And, Kim was a lucky kid—lots of summer camps with riding and an uncle who owned a couple of Arabians close to a network of trails. But the financial demands of graduate school and getting started in career and motherhood made her hang up her helmet for a while.
At a family get-together, Kim asked me about places to ride in the area. I had forgotten that Kim used to ride herself. I offered to show her around the two barns where I spend my time and after a few weeks, she was enrolled in weekly lessons. “I was intimidated to start riding after twenty years,” says Kim. I was there for Kim’s debut back in the saddle. She was nervous that she would forget to tighten the girth or something, but it all came back to her quickly, like riding a bike.
“The best part of riding is getting away from everything for a little while. As a part-time working mother of two young kids, this is the only activity that I do that is only for me and no one else. Everything else in my life is to take care of someone else,” says Kim. When I was getting ready to start my blog and asked Kim how she felt about riding again. I think many readers can relate: “I am a very different rider than I was 20 years ago. I am a lot more tentative. I mostly ride one horse named Truce. She is exactly what I enjoy most about riding. From what I have been told, she used to be a dressage horse, so she is responsive to my cues. I enjoy learning about her and seeing how we can improve our communication with each other. She is very stable and I trust her quite a bit. I really dislike riding horses that scare me or if I feel like I can't trust them. That to me, at this point in my life, is not enjoyable. I understand riding different horses can improve your riding skills. It's just at my age of 43, I don't care about improving my skills as much. For me it is all about the enjoyment versus the challenge. I ride because I enjoy it, and when I ride Truce it relaxes me and gets my mind off everything else going on in my life.”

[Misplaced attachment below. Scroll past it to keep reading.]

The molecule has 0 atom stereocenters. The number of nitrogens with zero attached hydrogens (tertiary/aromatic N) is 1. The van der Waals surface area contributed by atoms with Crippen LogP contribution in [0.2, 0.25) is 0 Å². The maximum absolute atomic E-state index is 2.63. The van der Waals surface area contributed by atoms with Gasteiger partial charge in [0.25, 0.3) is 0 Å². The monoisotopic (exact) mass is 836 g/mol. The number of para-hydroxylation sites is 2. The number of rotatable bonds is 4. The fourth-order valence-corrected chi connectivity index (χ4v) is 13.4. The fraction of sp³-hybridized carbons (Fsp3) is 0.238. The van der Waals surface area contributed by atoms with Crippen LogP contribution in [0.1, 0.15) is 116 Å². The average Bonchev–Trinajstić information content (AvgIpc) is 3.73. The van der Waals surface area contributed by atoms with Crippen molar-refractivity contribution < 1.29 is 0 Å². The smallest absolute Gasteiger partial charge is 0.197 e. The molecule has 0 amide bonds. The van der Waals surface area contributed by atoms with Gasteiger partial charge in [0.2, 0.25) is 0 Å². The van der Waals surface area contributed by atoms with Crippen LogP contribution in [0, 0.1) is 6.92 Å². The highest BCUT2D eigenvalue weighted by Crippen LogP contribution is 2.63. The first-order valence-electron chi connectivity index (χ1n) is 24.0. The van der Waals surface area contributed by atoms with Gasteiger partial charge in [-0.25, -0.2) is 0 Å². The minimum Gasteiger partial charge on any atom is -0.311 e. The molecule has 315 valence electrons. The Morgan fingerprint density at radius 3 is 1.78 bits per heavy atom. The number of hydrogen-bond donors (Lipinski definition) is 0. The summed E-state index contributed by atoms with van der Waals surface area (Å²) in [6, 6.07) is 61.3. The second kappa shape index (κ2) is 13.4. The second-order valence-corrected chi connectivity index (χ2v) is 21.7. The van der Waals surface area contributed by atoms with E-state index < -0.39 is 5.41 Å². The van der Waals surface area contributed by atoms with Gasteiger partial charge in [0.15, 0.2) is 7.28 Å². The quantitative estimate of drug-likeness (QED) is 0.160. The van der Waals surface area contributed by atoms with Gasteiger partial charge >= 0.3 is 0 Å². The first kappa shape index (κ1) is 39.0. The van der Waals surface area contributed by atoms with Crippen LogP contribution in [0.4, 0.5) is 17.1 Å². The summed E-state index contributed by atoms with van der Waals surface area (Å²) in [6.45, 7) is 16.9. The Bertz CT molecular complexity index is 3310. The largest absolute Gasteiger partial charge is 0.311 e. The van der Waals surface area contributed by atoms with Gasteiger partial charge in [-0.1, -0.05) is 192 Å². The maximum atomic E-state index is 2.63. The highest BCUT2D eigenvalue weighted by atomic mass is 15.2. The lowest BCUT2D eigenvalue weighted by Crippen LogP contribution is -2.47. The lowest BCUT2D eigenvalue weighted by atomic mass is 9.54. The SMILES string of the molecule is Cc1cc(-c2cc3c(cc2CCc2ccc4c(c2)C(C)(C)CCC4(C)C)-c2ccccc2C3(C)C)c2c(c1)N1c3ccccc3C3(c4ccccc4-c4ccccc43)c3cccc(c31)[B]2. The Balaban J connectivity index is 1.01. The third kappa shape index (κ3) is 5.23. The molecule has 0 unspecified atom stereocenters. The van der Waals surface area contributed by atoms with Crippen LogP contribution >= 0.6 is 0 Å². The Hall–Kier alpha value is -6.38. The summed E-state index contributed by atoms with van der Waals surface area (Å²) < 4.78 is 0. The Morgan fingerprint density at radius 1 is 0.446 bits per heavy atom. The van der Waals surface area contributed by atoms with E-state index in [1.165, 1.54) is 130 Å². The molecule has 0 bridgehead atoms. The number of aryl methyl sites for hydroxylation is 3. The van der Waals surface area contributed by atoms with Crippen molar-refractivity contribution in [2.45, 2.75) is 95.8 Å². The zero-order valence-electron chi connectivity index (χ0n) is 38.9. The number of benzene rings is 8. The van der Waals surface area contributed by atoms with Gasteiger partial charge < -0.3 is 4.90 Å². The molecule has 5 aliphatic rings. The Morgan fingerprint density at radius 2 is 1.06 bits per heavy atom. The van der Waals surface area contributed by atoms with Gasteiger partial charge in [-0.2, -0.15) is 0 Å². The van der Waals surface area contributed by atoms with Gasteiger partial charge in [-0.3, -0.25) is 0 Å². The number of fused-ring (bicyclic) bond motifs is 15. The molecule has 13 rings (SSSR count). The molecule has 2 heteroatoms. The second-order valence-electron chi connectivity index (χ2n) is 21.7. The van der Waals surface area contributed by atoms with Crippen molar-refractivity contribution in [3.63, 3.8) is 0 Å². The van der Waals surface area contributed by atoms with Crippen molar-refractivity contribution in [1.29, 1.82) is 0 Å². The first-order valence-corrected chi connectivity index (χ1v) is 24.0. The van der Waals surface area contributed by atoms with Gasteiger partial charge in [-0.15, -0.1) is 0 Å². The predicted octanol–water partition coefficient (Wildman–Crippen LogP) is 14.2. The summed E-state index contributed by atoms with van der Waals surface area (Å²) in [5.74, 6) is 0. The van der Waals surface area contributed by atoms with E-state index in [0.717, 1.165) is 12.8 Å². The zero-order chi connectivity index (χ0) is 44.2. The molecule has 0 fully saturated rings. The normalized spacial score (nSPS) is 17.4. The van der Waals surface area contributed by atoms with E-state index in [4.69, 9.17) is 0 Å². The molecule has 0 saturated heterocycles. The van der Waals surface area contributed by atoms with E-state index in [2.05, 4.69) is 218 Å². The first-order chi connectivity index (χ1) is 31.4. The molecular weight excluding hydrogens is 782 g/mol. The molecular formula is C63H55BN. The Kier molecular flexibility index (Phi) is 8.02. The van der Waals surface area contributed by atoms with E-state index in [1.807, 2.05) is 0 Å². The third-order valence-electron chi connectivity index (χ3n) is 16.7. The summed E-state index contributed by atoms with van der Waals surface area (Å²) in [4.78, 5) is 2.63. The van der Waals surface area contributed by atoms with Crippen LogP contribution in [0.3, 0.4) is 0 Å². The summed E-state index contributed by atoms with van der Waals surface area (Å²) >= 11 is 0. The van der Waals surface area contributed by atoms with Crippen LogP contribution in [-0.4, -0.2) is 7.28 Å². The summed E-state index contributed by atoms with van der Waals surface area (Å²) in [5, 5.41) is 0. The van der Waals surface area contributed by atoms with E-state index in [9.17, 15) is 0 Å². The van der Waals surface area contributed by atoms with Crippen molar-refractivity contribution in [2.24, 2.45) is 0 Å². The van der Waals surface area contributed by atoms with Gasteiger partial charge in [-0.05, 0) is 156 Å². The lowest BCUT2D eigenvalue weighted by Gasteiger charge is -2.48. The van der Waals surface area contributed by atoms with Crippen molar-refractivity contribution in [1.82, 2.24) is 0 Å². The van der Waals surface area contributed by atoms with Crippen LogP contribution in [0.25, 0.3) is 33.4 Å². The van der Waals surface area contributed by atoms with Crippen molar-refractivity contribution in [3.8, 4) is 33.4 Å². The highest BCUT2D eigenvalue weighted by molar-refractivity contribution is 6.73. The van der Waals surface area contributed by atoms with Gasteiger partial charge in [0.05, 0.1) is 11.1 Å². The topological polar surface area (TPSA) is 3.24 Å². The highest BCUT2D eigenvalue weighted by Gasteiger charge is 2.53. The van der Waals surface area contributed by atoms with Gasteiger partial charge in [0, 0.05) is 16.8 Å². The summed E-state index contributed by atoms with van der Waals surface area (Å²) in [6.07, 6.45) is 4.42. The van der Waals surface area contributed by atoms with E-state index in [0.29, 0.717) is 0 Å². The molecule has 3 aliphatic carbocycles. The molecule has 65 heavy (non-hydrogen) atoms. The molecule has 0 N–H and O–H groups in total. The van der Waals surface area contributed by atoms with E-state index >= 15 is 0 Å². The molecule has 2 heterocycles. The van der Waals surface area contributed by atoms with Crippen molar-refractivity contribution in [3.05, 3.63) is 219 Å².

Kim and Truce, majestic thoroughbred and former dressage horse, now serving as Chief Confidence Builder for returning riders
I asked Kim about how other's react to her riding again. She told me, "that has been the most surprising thing. Most people look at me like I am out of my mind. I feel like they don't get why a grown woman would like to still be riding. I am usually the only adult woman in a class of girls. My peers are the mothers who are sitting on the bench watching their daughters. At the same time, I have been taken off guard by the (admittedly much smaller) number of women who light up when I tell them about my riding. These women share that they too used to ride and that they have thought about starting to ride again. My husband tries to be supportive. I just think sometimes he doesn't understand what riding means to me since he is not a rider himself. I think that is why I like spending time at the barn--you just know that everyone there 'gets it' and understands the passion for horses and riding."
Editor’s Note: Truce is a very special mare. At 17 hands, she is a stately thoroughbred and one of queens of the barn. She is a delight to ride and one of my favorites, too.